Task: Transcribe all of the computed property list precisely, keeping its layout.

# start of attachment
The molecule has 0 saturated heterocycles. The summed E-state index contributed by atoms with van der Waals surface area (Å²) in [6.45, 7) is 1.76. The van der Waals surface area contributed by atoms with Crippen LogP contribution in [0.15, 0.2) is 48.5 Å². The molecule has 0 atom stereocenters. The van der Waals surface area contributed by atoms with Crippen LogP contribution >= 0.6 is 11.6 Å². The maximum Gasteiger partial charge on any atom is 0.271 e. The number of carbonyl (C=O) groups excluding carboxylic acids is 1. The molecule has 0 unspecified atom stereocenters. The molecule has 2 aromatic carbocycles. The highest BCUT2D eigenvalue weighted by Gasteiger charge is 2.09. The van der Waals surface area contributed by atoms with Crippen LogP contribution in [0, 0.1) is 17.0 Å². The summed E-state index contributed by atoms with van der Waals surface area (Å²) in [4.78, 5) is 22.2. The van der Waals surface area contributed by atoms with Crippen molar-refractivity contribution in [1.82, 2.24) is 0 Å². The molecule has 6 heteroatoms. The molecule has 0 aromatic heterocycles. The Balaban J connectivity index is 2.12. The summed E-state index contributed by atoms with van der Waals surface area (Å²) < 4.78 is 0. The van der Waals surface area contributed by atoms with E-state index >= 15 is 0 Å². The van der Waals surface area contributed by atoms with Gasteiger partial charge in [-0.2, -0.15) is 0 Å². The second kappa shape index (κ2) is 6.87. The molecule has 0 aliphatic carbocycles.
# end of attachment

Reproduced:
The molecule has 0 saturated heterocycles. The summed E-state index contributed by atoms with van der Waals surface area (Å²) in [6.45, 7) is 1.76. The van der Waals surface area contributed by atoms with Crippen LogP contribution in [0.15, 0.2) is 48.5 Å². The molecule has 0 atom stereocenters. The van der Waals surface area contributed by atoms with Crippen LogP contribution >= 0.6 is 11.6 Å². The maximum Gasteiger partial charge on any atom is 0.271 e. The number of carbonyl (C=O) groups excluding carboxylic acids is 1. The molecule has 0 unspecified atom stereocenters. The molecule has 2 aromatic carbocycles. The highest BCUT2D eigenvalue weighted by Gasteiger charge is 2.09. The van der Waals surface area contributed by atoms with Crippen LogP contribution in [0, 0.1) is 17.0 Å². The summed E-state index contributed by atoms with van der Waals surface area (Å²) in [4.78, 5) is 22.2. The van der Waals surface area contributed by atoms with Crippen molar-refractivity contribution in [1.82, 2.24) is 0 Å². The molecule has 6 heteroatoms. The molecule has 0 aromatic heterocycles. The Balaban J connectivity index is 2.12. The summed E-state index contributed by atoms with van der Waals surface area (Å²) < 4.78 is 0. The van der Waals surface area contributed by atoms with E-state index >= 15 is 0 Å². The van der Waals surface area contributed by atoms with Gasteiger partial charge in [-0.2, -0.15) is 0 Å². The second kappa shape index (κ2) is 6.87. The molecule has 0 aliphatic carbocycles.